In fact, I remember a story on the news back in 2007 or 2008 about a sushi chef who thought he might prepare some blowfish for his friends out of his home (without a license). This story did not end well…
And if you were to search the internet or news sites, stories about people being rushed to the hospital or dying after eating poison blowfish are surprisingly easy to find.
Here is an example:
11 people rushed to the hospital with blowfish poisoning
Simply put, blowfish can be a dangerous meal, especially if not prepared properly. And it is for exactly this reason that I have so much respect for these hard working chefs who have invested so much of their lives to the perfection of preparing this fish.
Knowing all this, would you trust an unlicensed chef to serve you blowfish?
The Japanese government would!
It would seem that the Japanese government does not share my overwhelming respect and admiration for these well-trained, and devoted fugu chefs. Rather, the government looks at prefectures and cities outside of Tokyo which have much more relaxed laws regarding blowfish, seeing less incidents, and cheaper prices, and decides, “Let’s try that in Tokyo!”. (Because I’m sure this has nothing to do with areas and cities outside of Tokyo having considerably lower populations, and less of a ‘fine dining’ culture…)
So, the Japanese government has decided that from October of 2012, a license will no longer be required in Tokyo to cut and serve the poisonous fugu. And for what? Hopes of blowfish becoming a cheap and popular izakaya-style snack that anyone can enjoy…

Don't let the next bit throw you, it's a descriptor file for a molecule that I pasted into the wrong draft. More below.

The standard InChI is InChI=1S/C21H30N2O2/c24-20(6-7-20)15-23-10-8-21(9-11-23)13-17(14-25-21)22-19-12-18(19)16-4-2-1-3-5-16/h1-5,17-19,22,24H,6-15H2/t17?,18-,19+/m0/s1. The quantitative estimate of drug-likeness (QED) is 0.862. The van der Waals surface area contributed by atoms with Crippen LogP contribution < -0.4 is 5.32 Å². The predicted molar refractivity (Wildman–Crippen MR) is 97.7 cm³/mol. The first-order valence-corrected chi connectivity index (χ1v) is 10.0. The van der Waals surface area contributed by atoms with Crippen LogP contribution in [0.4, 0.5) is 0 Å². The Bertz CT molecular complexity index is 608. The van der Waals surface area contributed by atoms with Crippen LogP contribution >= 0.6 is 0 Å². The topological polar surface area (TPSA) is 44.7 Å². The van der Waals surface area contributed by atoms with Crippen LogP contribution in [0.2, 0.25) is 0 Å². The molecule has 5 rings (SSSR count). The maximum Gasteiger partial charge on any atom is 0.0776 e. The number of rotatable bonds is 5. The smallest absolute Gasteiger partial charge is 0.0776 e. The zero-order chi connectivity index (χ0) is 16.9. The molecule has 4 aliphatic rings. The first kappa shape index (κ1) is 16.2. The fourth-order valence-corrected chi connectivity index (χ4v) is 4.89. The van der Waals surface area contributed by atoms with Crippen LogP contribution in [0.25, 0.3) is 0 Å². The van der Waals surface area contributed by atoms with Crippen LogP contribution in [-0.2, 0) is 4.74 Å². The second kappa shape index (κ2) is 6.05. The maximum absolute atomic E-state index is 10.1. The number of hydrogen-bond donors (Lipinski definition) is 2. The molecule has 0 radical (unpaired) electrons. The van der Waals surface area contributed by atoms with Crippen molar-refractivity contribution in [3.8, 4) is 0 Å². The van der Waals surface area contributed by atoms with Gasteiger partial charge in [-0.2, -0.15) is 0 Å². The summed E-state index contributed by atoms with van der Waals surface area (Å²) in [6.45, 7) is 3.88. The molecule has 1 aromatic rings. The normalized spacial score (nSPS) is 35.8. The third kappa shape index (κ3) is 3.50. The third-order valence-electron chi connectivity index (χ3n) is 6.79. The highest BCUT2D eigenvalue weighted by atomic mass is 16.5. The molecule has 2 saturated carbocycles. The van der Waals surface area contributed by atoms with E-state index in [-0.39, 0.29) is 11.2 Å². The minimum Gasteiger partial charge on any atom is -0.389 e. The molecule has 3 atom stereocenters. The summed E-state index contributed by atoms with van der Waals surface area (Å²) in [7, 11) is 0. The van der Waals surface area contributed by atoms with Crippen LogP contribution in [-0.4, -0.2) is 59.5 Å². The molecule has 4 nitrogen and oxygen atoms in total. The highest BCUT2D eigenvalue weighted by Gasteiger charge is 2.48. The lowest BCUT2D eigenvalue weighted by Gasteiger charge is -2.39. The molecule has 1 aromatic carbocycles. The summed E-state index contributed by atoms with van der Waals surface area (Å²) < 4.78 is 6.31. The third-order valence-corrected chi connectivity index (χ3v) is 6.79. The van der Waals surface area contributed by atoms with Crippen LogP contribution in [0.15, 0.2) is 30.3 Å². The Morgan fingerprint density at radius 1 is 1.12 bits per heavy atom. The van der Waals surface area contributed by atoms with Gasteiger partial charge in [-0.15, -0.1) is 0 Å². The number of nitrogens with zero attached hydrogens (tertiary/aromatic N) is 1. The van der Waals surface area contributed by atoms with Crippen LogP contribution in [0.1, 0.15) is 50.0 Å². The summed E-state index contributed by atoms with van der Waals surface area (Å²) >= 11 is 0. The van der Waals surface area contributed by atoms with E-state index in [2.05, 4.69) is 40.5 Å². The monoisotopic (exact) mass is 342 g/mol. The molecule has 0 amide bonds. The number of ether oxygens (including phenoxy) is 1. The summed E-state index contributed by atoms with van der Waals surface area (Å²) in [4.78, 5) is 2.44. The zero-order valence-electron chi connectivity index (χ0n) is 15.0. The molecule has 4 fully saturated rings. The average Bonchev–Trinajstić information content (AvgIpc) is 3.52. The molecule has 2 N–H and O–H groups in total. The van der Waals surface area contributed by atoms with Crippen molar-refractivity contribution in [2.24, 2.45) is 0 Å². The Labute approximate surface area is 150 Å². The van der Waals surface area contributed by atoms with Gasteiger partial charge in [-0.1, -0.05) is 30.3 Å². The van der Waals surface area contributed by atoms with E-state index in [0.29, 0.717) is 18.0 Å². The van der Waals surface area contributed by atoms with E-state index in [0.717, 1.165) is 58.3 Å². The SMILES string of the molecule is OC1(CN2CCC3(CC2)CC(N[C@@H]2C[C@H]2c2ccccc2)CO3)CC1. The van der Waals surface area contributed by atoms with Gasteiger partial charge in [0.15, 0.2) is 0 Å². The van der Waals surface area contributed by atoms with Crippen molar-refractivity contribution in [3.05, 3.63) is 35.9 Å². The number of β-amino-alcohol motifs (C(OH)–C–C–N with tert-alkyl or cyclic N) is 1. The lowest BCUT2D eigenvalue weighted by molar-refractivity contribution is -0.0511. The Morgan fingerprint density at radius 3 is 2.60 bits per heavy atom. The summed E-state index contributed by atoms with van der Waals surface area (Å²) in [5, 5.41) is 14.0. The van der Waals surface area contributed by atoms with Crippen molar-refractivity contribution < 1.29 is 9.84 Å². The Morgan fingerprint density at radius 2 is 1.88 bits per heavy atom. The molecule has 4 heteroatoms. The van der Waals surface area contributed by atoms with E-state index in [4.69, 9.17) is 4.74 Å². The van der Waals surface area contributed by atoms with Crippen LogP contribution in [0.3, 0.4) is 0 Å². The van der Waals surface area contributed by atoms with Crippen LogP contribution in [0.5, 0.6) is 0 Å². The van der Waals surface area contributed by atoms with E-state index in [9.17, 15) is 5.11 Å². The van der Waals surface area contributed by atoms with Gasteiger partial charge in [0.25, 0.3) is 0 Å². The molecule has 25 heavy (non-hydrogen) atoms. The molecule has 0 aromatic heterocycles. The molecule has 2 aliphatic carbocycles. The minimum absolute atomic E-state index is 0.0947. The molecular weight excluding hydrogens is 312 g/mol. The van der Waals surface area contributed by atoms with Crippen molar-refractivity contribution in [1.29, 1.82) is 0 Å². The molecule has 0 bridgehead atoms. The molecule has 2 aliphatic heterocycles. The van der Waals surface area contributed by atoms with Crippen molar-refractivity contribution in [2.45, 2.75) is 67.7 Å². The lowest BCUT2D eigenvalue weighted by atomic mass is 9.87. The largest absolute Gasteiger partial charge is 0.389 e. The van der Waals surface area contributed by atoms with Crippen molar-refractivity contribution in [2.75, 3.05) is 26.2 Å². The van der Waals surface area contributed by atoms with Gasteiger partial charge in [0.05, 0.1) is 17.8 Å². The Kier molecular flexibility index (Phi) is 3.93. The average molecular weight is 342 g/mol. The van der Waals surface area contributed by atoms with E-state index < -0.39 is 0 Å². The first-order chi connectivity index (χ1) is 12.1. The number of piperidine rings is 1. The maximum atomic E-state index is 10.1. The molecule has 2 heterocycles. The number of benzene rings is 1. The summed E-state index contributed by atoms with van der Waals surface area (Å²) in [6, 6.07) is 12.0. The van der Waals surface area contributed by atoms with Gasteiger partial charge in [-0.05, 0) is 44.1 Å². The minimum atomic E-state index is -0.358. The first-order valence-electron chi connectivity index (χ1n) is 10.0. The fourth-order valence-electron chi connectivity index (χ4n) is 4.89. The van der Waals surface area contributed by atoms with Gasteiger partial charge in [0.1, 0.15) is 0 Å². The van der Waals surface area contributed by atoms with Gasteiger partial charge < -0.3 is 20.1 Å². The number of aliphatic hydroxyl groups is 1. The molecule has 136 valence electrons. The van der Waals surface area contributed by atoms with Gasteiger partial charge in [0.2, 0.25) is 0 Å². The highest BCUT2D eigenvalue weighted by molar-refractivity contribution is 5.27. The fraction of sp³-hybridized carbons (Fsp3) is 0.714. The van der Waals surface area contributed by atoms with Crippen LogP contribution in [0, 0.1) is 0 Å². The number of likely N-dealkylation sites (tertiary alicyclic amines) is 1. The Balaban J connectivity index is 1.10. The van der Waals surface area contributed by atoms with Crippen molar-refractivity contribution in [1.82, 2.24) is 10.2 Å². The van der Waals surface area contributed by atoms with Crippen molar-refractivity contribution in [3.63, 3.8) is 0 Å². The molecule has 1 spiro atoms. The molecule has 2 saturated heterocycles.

Now, let’s assume for a second that the Japanese government knows what they are doing here…
(because if history and recent events have taught us anything, it’s that the Japanese government is sure to make the right decisions for the good of the people! Right?…)
Even in the best-case scenario, imagining the government succeeds in lowering the prices, decreasing the number of incidents in Tokyo, and making blowfish a more easily enjoyable food for everyone, this is still a big ol’ middle finger to the many chefs who devoted their lives to the art of poetically navigating the gauntlet of the poisonous organs that make up the blowfish in order to present their trusting customers with a delicacy that they can eat in comfort.
And while I am confident that a great deal of fugu enthusiasts will remain faithful to their well-trained and highly respected chefs, how many new chefs are likely to go through the expensive, time (and life) consuming training and testing process to get a license that they don’t need? Would you go through the process of getting a car license if you didn’t need to?
And so Japan is killing yet another one of it’s beautiful arts by taking a food that was once seen as a special delicacy prepared only by highly-trained masters, and turning it into a cheap evening beer snack at the local snack bar or izakaya.
And people wonder why Japanese culture no longer has the appeal and pull on the world that it once did?
Just like the samurai, it would seem that these licensed fugu chefs who gave so much of themselves, are destined to become little more than legends. Stories of men that once were.
Through changing this one simple law, Japan loses yet another point of fascination for Japanese and non-Japanese alike.
Good job Japan.
For an interesting 2 part story on fugu, please check outDeep End Dining